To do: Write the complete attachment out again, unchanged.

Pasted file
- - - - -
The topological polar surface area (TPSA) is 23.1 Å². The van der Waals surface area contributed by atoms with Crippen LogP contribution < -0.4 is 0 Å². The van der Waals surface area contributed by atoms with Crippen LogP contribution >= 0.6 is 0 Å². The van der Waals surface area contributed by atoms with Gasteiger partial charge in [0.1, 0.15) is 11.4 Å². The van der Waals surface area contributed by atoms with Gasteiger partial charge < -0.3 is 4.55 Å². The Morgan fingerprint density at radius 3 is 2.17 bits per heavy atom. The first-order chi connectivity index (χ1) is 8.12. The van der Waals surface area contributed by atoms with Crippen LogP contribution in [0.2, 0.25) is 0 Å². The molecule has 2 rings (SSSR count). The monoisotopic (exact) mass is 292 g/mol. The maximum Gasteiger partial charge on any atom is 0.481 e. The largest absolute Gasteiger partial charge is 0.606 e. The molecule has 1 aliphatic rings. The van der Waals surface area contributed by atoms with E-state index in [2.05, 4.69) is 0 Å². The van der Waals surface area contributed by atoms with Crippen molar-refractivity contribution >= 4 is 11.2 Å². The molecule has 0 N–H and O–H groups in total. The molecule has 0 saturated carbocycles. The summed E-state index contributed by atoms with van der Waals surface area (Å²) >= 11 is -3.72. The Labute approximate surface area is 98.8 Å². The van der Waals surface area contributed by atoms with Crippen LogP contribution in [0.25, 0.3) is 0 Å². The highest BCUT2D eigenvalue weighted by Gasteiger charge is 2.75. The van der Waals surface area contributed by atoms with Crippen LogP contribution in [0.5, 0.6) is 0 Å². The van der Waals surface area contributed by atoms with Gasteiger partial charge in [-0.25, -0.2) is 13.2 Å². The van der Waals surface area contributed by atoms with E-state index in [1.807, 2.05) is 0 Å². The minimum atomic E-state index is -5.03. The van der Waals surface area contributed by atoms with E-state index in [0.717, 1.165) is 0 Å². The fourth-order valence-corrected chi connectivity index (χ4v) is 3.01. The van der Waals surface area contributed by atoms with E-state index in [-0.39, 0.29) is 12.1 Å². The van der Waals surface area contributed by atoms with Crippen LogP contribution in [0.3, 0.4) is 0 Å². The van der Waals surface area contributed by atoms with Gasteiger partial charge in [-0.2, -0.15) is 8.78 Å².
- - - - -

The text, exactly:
The topological polar surface area (TPSA) is 23.1 Å². The van der Waals surface area contributed by atoms with Crippen LogP contribution < -0.4 is 0 Å². The van der Waals surface area contributed by atoms with Crippen LogP contribution >= 0.6 is 0 Å². The van der Waals surface area contributed by atoms with Gasteiger partial charge in [0.1, 0.15) is 11.4 Å². The van der Waals surface area contributed by atoms with Gasteiger partial charge < -0.3 is 4.55 Å². The Morgan fingerprint density at radius 3 is 2.17 bits per heavy atom. The first-order chi connectivity index (χ1) is 8.12. The van der Waals surface area contributed by atoms with Crippen LogP contribution in [0.2, 0.25) is 0 Å². The molecule has 2 rings (SSSR count). The monoisotopic (exact) mass is 292 g/mol. The maximum Gasteiger partial charge on any atom is 0.481 e. The largest absolute Gasteiger partial charge is 0.606 e. The molecule has 1 aliphatic rings. The van der Waals surface area contributed by atoms with E-state index in [2.05, 4.69) is 0 Å². The van der Waals surface area contributed by atoms with Crippen molar-refractivity contribution >= 4 is 11.2 Å². The molecule has 0 N–H and O–H groups in total. The molecule has 0 saturated carbocycles. The summed E-state index contributed by atoms with van der Waals surface area (Å²) >= 11 is -3.72. The Labute approximate surface area is 98.8 Å². The van der Waals surface area contributed by atoms with Crippen LogP contribution in [0.25, 0.3) is 0 Å². The highest BCUT2D eigenvalue weighted by Gasteiger charge is 2.75. The van der Waals surface area contributed by atoms with Crippen LogP contribution in [0.5, 0.6) is 0 Å². The van der Waals surface area contributed by atoms with Gasteiger partial charge in [-0.25, -0.2) is 13.2 Å². The van der Waals surface area contributed by atoms with E-state index in [1.807, 2.05) is 0 Å². The minimum atomic E-state index is -5.03. The van der Waals surface area contributed by atoms with E-state index in [0.717, 1.165) is 0 Å². The fourth-order valence-corrected chi connectivity index (χ4v) is 3.01. The van der Waals surface area contributed by atoms with E-state index in [-0.39, 0.29) is 12.1 Å². The van der Waals surface area contributed by atoms with Crippen LogP contribution in [0.3, 0.4) is 0 Å². The van der Waals surface area contributed by atoms with Gasteiger partial charge in [-0.2, -0.15) is 8.78 Å².